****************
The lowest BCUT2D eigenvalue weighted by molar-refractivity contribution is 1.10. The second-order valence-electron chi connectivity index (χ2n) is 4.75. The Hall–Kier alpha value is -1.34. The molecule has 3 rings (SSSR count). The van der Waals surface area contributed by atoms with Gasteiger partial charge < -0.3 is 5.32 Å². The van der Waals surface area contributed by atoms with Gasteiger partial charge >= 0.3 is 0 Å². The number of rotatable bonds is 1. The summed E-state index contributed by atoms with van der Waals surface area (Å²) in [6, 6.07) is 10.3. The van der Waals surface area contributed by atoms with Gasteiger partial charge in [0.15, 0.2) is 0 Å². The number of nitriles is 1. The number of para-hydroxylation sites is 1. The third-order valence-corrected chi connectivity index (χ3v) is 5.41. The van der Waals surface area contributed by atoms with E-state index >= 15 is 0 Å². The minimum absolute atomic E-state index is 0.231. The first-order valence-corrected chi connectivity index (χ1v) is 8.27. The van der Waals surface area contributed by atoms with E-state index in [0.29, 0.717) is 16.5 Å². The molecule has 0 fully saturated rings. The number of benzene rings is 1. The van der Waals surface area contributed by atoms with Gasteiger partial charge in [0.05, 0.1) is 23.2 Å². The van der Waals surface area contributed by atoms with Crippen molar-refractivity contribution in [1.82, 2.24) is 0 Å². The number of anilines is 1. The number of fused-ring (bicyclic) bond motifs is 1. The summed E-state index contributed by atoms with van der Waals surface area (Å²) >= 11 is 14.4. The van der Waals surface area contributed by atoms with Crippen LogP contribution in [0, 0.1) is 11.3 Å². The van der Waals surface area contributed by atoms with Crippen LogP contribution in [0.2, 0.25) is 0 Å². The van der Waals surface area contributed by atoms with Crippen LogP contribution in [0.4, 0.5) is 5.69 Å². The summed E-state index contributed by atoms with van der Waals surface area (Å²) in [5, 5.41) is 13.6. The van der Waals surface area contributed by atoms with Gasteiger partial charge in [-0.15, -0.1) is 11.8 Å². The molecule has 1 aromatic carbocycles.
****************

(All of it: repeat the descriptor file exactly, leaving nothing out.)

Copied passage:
The lowest BCUT2D eigenvalue weighted by molar-refractivity contribution is 1.10. The second-order valence-electron chi connectivity index (χ2n) is 4.75. The Hall–Kier alpha value is -1.34. The molecule has 3 rings (SSSR count). The van der Waals surface area contributed by atoms with Gasteiger partial charge < -0.3 is 5.32 Å². The van der Waals surface area contributed by atoms with Gasteiger partial charge >= 0.3 is 0 Å². The number of rotatable bonds is 1. The summed E-state index contributed by atoms with van der Waals surface area (Å²) in [6, 6.07) is 10.3. The van der Waals surface area contributed by atoms with Gasteiger partial charge in [0.15, 0.2) is 0 Å². The number of nitriles is 1. The number of para-hydroxylation sites is 1. The third-order valence-corrected chi connectivity index (χ3v) is 5.41. The van der Waals surface area contributed by atoms with E-state index >= 15 is 0 Å². The minimum absolute atomic E-state index is 0.231. The first-order valence-corrected chi connectivity index (χ1v) is 8.27. The van der Waals surface area contributed by atoms with E-state index in [0.29, 0.717) is 16.5 Å². The molecule has 0 fully saturated rings. The number of benzene rings is 1. The van der Waals surface area contributed by atoms with Gasteiger partial charge in [0.05, 0.1) is 23.2 Å². The van der Waals surface area contributed by atoms with Crippen molar-refractivity contribution in [1.82, 2.24) is 0 Å². The number of anilines is 1. The number of fused-ring (bicyclic) bond motifs is 1. The summed E-state index contributed by atoms with van der Waals surface area (Å²) >= 11 is 14.4. The van der Waals surface area contributed by atoms with Crippen LogP contribution in [0, 0.1) is 11.3 Å². The van der Waals surface area contributed by atoms with Crippen LogP contribution in [0.2, 0.25) is 0 Å². The van der Waals surface area contributed by atoms with Crippen LogP contribution in [0.4, 0.5) is 5.69 Å². The summed E-state index contributed by atoms with van der Waals surface area (Å²) in [5, 5.41) is 13.6. The van der Waals surface area contributed by atoms with Gasteiger partial charge in [-0.15, -0.1) is 11.8 Å². The molecule has 1 aromatic carbocycles.